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Thursday 29 June 2017
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H&M, Other Companies Make Greater Effort to Stop Fast Fashion

clothingH&M and other iconic fast fashion companies are now welcoming recycling into their stores. Fast fashion depends primarily on resource-heavy manufacturing and is based on a desire to trash the old and buy the new, so this is a welcome change for many consumers.

The consumers, namely Millennials and members of Generation Z, have come to expect transparency from the brands they support, including those fast fashion chain stores like H&M and Forever21. Analysts have reported in the past that the selling power of sustainability is growing, and it continues to do so in a market that demands it so frequently.

“Social influence, including social media, has also pushed brands to foster more sustainable practices and consumer behavior,” Emily Bezzant, head analyst at retail technology platform Edited, told Retail Dive last year. “Brands such as H&M have looked to balance fast fashion with sustainability.”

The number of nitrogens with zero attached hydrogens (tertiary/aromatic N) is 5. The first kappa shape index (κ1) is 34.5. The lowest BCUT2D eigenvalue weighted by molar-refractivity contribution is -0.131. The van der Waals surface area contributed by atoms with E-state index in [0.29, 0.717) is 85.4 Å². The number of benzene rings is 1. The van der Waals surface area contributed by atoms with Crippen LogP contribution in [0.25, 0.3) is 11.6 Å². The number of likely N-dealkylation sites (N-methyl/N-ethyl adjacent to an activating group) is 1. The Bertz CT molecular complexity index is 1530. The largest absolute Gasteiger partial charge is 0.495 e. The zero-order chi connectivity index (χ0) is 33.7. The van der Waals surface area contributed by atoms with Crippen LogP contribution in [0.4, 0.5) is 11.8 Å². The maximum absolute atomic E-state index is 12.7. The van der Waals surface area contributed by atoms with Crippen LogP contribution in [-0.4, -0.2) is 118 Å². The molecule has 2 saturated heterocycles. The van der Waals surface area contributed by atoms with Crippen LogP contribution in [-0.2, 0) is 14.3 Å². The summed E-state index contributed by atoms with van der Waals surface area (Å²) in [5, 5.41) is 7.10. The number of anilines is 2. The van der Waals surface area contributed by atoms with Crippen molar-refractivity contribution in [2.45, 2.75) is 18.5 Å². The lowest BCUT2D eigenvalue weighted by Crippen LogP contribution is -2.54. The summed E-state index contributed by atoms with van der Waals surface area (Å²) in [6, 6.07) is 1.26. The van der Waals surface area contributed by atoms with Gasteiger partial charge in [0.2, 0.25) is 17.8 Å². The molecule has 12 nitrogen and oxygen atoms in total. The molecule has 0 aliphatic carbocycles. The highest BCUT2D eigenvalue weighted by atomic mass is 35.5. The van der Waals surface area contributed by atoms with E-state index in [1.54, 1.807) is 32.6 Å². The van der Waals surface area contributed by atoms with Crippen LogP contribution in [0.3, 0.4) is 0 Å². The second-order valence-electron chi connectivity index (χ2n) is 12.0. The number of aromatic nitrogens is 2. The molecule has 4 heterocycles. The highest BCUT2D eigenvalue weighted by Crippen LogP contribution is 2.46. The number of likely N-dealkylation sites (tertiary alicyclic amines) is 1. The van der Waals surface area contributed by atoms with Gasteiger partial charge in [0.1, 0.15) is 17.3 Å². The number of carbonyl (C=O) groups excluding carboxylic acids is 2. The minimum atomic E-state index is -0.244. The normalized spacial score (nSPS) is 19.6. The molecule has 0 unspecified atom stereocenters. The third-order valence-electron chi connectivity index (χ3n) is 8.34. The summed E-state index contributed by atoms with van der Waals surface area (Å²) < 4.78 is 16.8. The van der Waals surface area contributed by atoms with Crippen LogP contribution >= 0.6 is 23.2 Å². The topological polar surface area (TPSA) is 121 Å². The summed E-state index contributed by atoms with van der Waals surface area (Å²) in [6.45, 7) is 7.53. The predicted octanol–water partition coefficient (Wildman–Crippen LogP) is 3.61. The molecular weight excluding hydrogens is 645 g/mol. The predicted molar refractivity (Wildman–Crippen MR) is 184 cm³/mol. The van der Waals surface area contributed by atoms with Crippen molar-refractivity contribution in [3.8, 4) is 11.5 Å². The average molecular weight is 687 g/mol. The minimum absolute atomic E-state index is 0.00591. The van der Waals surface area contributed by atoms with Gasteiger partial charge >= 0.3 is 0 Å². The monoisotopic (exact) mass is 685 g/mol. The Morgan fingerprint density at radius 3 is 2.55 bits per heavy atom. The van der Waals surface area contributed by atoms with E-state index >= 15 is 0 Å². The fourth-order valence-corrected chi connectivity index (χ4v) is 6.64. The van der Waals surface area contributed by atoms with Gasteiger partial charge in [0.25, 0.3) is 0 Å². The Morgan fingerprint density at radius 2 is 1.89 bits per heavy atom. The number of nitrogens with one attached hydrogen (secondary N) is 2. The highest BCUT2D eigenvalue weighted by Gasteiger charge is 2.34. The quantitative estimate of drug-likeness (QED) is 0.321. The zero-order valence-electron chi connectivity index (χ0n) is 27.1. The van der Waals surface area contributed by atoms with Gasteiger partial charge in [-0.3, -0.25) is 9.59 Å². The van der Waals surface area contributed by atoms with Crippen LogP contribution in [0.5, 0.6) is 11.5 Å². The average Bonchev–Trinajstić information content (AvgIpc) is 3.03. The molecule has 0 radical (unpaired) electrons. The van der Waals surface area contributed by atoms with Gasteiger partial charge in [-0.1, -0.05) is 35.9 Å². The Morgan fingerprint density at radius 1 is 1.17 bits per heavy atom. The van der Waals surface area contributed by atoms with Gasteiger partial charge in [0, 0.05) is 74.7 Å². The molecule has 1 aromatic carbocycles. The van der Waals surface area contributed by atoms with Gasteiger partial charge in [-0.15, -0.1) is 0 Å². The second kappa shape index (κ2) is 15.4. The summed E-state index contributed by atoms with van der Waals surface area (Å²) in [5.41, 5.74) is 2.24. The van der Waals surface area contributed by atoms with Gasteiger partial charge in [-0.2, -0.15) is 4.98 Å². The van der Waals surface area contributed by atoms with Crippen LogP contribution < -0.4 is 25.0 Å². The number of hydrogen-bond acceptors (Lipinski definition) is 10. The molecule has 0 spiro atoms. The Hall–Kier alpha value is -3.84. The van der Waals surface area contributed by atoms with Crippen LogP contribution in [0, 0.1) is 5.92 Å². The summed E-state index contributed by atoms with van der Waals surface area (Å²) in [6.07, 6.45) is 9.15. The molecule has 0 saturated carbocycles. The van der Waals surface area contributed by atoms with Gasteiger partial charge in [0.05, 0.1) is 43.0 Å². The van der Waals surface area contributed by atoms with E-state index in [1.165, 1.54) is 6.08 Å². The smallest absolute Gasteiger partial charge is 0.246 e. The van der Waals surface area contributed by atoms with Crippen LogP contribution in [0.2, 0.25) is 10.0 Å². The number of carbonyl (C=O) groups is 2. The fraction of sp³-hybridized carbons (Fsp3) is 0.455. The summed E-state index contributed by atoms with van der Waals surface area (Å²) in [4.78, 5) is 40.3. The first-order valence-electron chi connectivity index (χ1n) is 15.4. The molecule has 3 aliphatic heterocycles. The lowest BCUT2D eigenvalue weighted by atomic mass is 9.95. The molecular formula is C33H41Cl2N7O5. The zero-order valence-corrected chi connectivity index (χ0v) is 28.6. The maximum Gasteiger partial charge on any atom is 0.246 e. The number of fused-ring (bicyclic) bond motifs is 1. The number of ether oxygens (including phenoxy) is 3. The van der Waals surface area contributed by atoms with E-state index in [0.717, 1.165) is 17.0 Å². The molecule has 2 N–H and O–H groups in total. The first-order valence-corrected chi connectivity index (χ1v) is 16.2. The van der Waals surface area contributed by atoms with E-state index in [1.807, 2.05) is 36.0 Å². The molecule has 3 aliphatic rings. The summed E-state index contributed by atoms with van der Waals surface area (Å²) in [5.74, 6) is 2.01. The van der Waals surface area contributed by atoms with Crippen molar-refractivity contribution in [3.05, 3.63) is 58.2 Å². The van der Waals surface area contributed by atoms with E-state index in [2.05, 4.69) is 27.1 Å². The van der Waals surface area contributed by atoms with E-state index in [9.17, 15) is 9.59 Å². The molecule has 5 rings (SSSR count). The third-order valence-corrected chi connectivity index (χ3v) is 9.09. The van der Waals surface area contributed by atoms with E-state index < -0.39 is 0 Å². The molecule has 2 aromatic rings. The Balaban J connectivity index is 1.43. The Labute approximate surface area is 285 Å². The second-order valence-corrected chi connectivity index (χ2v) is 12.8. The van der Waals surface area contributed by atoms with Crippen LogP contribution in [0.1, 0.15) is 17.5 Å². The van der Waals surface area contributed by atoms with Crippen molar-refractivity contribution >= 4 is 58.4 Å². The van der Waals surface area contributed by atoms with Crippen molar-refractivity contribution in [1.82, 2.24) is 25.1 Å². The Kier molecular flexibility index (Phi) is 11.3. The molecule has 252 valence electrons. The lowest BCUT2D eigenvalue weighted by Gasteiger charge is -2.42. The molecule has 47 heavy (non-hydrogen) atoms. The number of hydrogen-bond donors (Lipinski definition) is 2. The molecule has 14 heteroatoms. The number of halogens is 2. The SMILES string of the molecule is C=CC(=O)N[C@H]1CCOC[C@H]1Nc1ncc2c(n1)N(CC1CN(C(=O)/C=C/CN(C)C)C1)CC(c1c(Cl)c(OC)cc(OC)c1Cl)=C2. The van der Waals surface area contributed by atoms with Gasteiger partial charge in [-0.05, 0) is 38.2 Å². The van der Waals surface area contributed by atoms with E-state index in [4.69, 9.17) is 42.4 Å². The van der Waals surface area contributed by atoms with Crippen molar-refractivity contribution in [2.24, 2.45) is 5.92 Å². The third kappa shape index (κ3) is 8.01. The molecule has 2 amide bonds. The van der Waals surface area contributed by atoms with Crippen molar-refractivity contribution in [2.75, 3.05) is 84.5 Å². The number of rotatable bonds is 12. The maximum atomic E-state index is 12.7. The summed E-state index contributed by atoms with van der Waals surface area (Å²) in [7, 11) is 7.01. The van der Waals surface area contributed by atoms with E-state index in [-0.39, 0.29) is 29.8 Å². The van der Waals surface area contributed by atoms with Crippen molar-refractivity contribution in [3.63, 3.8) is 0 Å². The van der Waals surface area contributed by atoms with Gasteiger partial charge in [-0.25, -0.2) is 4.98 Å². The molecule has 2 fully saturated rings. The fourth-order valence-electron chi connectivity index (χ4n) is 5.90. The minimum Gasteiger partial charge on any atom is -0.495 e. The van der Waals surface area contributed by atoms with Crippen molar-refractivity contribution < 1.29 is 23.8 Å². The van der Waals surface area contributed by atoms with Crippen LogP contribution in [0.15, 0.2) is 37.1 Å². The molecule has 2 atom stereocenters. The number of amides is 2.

Now, H&M claims to be one of the largest retailers in the world using recycled polyester. Earlier this month, the company released a statement detailing its goal of relying solely on sustainably-sourced cotton by 2020.

“Our 100% circular vision and our goal to only use recycled or other sustainably sourced materials by 2030 plays a key role in our sustainability agenda,” Anna Gedde, head of sustainability for H&M Group, told GreenBiz.

And as part of their sustainability initiative, H&M and other retailers like Zara have invited recycling into their stores. Worldwide, almost 14.3 million tons of clothing are recycled or donated to charities. With a new recycling program, H&M may be able to donate to those causes as well.

The big picture is to reduce textile waste and prevent a greater need for landfill space. The company said in a public statement that it has already collected almost 40,000 tons of clothing since initially pitching this idea in 2013.

With any luck and thanks to initiatives like the ones listed above, the future of retailers like H&M will look brighter and greener.




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